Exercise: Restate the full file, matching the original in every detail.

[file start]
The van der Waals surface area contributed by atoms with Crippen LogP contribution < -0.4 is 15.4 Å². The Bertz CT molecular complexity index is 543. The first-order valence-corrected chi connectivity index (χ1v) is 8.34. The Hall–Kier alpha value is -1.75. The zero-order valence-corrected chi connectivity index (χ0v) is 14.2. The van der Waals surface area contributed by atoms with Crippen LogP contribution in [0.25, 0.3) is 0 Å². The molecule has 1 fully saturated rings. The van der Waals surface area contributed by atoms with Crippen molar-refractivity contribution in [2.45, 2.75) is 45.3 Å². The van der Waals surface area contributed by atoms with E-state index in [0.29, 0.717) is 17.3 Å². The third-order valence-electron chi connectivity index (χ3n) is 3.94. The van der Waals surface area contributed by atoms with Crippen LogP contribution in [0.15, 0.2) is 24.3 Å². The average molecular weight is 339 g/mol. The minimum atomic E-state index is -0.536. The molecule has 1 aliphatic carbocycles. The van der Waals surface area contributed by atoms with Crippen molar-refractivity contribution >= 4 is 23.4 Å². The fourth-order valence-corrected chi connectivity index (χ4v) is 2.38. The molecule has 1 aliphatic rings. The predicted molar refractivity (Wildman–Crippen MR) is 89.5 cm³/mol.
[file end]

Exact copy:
The van der Waals surface area contributed by atoms with Crippen LogP contribution < -0.4 is 15.4 Å². The Bertz CT molecular complexity index is 543. The first-order valence-corrected chi connectivity index (χ1v) is 8.34. The Hall–Kier alpha value is -1.75. The zero-order valence-corrected chi connectivity index (χ0v) is 14.2. The van der Waals surface area contributed by atoms with Crippen LogP contribution in [0.25, 0.3) is 0 Å². The molecule has 1 fully saturated rings. The van der Waals surface area contributed by atoms with Crippen molar-refractivity contribution in [2.45, 2.75) is 45.3 Å². The van der Waals surface area contributed by atoms with E-state index in [0.29, 0.717) is 17.3 Å². The third-order valence-electron chi connectivity index (χ3n) is 3.94. The van der Waals surface area contributed by atoms with Crippen LogP contribution in [0.15, 0.2) is 24.3 Å². The average molecular weight is 339 g/mol. The minimum atomic E-state index is -0.536. The molecule has 1 aliphatic carbocycles. The van der Waals surface area contributed by atoms with Crippen molar-refractivity contribution >= 4 is 23.4 Å². The fourth-order valence-corrected chi connectivity index (χ4v) is 2.38. The molecule has 1 aliphatic rings. The predicted molar refractivity (Wildman–Crippen MR) is 89.5 cm³/mol.